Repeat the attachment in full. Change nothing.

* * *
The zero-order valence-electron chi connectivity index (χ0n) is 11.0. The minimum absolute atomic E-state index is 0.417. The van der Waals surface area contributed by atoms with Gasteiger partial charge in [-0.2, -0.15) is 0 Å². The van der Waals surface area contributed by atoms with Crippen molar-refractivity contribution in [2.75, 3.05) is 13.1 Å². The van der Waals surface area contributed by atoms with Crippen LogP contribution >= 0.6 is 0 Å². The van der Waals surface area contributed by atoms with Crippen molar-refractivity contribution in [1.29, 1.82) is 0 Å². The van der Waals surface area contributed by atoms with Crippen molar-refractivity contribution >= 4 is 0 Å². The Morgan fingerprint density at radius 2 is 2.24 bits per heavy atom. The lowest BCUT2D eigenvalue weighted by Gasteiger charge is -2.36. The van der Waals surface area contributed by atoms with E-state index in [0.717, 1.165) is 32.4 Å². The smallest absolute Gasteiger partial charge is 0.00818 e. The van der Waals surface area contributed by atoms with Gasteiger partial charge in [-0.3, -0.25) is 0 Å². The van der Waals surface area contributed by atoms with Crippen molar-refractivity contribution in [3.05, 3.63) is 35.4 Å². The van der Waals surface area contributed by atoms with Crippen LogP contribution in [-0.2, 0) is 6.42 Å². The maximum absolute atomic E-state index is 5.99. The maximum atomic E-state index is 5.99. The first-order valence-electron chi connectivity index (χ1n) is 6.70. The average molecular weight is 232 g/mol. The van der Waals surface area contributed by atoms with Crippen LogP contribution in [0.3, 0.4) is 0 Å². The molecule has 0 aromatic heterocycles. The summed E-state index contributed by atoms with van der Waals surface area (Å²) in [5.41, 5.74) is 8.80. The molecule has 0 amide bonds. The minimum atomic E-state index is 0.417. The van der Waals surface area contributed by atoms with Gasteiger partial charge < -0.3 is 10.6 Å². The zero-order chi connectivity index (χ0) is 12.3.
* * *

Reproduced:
The zero-order valence-electron chi connectivity index (χ0n) is 11.0. The minimum absolute atomic E-state index is 0.417. The van der Waals surface area contributed by atoms with Gasteiger partial charge in [-0.2, -0.15) is 0 Å². The van der Waals surface area contributed by atoms with Crippen molar-refractivity contribution in [2.75, 3.05) is 13.1 Å². The van der Waals surface area contributed by atoms with Crippen LogP contribution >= 0.6 is 0 Å². The van der Waals surface area contributed by atoms with Crippen molar-refractivity contribution in [1.29, 1.82) is 0 Å². The van der Waals surface area contributed by atoms with Crippen molar-refractivity contribution >= 4 is 0 Å². The Morgan fingerprint density at radius 2 is 2.24 bits per heavy atom. The lowest BCUT2D eigenvalue weighted by Gasteiger charge is -2.36. The van der Waals surface area contributed by atoms with E-state index in [0.717, 1.165) is 32.4 Å². The smallest absolute Gasteiger partial charge is 0.00818 e. The van der Waals surface area contributed by atoms with Gasteiger partial charge in [-0.3, -0.25) is 0 Å². The van der Waals surface area contributed by atoms with Crippen molar-refractivity contribution in [3.05, 3.63) is 35.4 Å². The van der Waals surface area contributed by atoms with Crippen LogP contribution in [-0.2, 0) is 6.42 Å². The maximum absolute atomic E-state index is 5.99. The maximum atomic E-state index is 5.99. The first-order valence-electron chi connectivity index (χ1n) is 6.70. The average molecular weight is 232 g/mol. The van der Waals surface area contributed by atoms with Crippen LogP contribution in [0.3, 0.4) is 0 Å². The molecule has 0 aromatic heterocycles. The summed E-state index contributed by atoms with van der Waals surface area (Å²) in [5.41, 5.74) is 8.80. The molecule has 0 amide bonds. The minimum atomic E-state index is 0.417. The van der Waals surface area contributed by atoms with Gasteiger partial charge < -0.3 is 10.6 Å². The zero-order chi connectivity index (χ0) is 12.3.